Friday, July 10, 2009

Previously unreleased Rod Stewart track with John Paul Jones, David Gilmour to emerge

A song recorded in the summer of 1992 by Rod Stewart, David Gilmour and John Paul Jones will finally be released this September after more than 17 years of collecting dust.

The track is called "In a Broken Dream," and it's a remake of the song Stewart first recorded in 1969 as a special guest vocalist for a band called Python Lee Jackson, which had crossed over from Australia to England.

The story goes that in April 1969, Python Lee Jackson's regular singer, David Bentley, told his bandmates somebody else's voice would suit the song better. Somehow, they reached Stewart, who was then singing regularly for Jeff Beck, and he sat in on this and two other songs during the London sessions that month.

Despite the song's special guest star, multiple releases of "In a Broken Dream" eluded the charts for three years. In 1972, it finally became recognized and entered the charts internationally.

As we fast-forward well beyond Rod Stewart's years fronting the Faces and into his third decade of solo stardom, we emerge at the aforementioned year 1992.

He'd just experienced a comeback of sorts with a series of successful singles in 1989 and 1990, namely "This Old Heart of Mine" with Ronald Isley, "Downtown Train," "Rhythm of My Heart," and "The Motown Song" with the Temptations. Stewart was entering into a period of collaborations with other vocalists and musicians.

Having famously reunited with Jeff Beck in the studio to sing "People Get Ready" on the guitarist's 1984 album Flash, Stewart was now making a habit of recording with all sorts of people: Tina Turner, the band Glass Tiger, and pretty soon it would be Sting and Bryan Adams for the Robin Hood soundtrack. Even Stewart's own Unplugged ... and Seated album and TV appearance would feature Ron Wood as a special guest on guitar, a reunion with his Faces bandmate.

In the middle of all that collaborative work is when Stewart got together in the studio with John Paul Jones and David Gilmour over the summer of 1992, in what appears to be a previously unreported recording session!

The Pink Floyd guitarist had worked with Jones longer than a decade and a half earlier. They'd met up when recording a 17-minute song featured on Roy Harper's rock album HQ, which Jones and Gilmour were happy to play out live on one occasion. (Sincee we've been talking about supergroups involving Jones, allow me to mention that their drummer was Bill Bruford!)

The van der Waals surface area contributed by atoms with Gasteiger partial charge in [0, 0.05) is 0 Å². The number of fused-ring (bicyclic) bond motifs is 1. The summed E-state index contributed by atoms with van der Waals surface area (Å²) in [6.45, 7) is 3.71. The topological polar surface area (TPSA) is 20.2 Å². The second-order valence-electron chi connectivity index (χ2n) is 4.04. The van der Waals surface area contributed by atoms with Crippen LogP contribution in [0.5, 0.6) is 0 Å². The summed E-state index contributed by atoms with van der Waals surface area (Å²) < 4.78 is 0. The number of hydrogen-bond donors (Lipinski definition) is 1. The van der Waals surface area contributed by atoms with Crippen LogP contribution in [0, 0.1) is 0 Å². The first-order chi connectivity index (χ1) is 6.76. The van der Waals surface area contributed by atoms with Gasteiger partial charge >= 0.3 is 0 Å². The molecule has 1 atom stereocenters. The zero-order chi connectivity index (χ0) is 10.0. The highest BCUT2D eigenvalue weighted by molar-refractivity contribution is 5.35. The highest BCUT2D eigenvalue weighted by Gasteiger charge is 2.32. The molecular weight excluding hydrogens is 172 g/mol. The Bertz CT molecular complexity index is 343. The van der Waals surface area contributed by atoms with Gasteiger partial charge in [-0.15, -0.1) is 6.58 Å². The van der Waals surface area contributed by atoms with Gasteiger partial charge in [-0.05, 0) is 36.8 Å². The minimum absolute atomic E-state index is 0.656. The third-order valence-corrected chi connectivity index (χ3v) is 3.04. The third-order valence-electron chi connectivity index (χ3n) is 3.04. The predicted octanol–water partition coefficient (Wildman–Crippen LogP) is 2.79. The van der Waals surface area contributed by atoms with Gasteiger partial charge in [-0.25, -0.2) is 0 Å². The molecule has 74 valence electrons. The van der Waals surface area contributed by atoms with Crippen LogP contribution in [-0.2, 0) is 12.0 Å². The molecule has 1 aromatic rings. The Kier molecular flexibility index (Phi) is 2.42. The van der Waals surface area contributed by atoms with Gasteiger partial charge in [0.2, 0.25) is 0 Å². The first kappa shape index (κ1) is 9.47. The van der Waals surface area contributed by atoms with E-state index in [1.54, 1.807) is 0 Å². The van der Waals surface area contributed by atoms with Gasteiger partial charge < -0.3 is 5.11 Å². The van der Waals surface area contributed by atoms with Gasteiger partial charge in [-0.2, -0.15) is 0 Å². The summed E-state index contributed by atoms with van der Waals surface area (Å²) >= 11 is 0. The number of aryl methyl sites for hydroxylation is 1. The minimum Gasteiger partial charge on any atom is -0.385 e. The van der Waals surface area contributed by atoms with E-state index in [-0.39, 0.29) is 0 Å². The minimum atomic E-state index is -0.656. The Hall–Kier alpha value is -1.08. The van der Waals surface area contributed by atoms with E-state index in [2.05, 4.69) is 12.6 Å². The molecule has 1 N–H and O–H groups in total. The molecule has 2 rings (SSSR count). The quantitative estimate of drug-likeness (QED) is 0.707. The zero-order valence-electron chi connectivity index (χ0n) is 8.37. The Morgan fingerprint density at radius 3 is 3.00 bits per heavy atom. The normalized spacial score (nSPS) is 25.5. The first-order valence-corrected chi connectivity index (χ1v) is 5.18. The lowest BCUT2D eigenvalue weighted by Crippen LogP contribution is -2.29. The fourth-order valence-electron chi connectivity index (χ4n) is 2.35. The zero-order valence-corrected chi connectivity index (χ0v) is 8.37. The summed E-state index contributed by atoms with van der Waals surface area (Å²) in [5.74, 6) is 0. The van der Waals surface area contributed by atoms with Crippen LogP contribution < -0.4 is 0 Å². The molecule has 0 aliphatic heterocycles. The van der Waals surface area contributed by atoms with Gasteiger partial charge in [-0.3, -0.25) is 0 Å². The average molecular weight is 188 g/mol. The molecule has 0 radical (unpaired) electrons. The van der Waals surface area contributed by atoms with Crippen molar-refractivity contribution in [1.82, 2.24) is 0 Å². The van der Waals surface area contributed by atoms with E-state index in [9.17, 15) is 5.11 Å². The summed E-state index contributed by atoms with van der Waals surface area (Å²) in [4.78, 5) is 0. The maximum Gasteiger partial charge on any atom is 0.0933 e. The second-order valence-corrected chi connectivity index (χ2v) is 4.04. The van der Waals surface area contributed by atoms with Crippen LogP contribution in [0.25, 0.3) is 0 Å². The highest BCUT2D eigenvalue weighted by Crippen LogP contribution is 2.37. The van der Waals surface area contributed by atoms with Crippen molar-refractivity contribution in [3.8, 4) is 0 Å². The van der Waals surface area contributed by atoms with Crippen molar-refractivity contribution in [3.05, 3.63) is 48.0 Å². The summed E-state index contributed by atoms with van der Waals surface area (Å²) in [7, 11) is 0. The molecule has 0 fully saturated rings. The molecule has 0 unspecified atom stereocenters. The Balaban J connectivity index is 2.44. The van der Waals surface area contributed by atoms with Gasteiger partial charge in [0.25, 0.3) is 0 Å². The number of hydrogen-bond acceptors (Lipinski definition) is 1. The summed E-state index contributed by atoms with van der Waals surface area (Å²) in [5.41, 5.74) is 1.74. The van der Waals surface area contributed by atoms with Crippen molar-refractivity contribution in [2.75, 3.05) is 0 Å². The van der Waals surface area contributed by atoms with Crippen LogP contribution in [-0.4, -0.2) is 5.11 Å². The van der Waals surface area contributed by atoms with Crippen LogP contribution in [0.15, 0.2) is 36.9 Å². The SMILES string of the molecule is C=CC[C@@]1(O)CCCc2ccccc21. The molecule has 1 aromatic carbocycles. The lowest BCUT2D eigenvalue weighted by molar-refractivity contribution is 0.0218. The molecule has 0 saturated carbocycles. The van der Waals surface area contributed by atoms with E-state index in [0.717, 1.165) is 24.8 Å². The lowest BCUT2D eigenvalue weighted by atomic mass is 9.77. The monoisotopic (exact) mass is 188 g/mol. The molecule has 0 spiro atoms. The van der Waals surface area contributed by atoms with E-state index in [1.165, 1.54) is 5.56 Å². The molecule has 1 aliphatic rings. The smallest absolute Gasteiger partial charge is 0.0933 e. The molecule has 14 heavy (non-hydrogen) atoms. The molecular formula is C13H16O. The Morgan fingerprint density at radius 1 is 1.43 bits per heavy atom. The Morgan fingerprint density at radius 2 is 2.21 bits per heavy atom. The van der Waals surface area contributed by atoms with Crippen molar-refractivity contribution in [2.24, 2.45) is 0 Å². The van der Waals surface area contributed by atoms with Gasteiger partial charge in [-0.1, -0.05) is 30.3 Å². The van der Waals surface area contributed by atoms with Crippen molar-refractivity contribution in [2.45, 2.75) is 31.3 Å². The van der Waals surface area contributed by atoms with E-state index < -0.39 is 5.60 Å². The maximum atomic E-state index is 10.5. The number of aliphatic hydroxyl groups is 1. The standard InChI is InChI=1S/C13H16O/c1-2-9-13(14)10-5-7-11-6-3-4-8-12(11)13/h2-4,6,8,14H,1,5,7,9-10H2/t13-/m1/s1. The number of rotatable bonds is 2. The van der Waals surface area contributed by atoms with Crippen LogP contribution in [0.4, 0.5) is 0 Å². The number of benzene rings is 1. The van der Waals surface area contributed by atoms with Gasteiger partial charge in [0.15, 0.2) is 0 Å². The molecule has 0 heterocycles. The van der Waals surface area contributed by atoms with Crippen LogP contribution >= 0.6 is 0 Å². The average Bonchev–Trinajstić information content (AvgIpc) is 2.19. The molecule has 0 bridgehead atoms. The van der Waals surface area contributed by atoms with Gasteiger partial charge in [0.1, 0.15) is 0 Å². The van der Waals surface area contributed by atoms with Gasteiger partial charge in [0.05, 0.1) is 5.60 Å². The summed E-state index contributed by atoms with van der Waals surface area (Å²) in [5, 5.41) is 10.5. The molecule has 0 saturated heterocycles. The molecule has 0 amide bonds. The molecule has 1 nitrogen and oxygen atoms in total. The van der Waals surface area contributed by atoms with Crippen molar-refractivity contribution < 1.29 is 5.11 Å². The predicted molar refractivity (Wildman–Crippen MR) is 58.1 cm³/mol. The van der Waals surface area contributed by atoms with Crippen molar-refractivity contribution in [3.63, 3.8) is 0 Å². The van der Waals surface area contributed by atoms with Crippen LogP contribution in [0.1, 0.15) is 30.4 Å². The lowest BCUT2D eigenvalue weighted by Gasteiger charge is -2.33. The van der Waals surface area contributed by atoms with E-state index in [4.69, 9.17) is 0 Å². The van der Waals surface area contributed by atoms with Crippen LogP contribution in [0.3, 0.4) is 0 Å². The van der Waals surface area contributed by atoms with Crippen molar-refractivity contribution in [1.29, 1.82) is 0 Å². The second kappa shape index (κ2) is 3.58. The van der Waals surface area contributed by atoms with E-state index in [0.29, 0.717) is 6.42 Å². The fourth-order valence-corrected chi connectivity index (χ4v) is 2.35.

Jones had also worked with Stewart long before that. Toward the end of his days as an in-demand session musician, Jones sat in with the Jeff Beck Group on the recording sessions for Truth. Consequently, Jones plays organ on that album's version of "You Shook Me," only a few months before he did the same -- plus bass and electric piano -- for Led Zeppelin's debut album.

Jones had also played as a hired session musician on two blues covers Stewart recorded in 1964, before the singer was anybody. These versions of "Good Morning Little Schoolgirl" and "I'm Gonna Move to the Outskirts of Town" were originally released as Stewart's first single, in October 1964, and are now available as some of the earliest tracks on his double-disc set 1964-1969.

Again, this brings us to the 1992 meeting of all three musicians, including Gilmour, who was leading Pink Floyd sans Roger Waters. Stewart had just about given up on creating new songs and decided to record some covers. This superstar edition of "In a Broken Dream" has Stewart on vocals, Jones on a steady yet intense organ, Pete Thomas on drums, (Nick Lowe on bass?), and Gilmour on an electric guitar lead that could have been on any Floyd album from Wish You Were Here or after. This was one of six songs Stewart recorded in the summer of 1992 but chose to put on the backburner.

All six of these will be included on the final disc of the 4-CD box set The Rod Stewart Sessions 1971-1998, offered by Warner and Rhino. The set is scheduled for a Sept. 22 release, but preorders are being taken.

Update: Click here to listen to this very Pink Floyd-sounding track now from Spinner!

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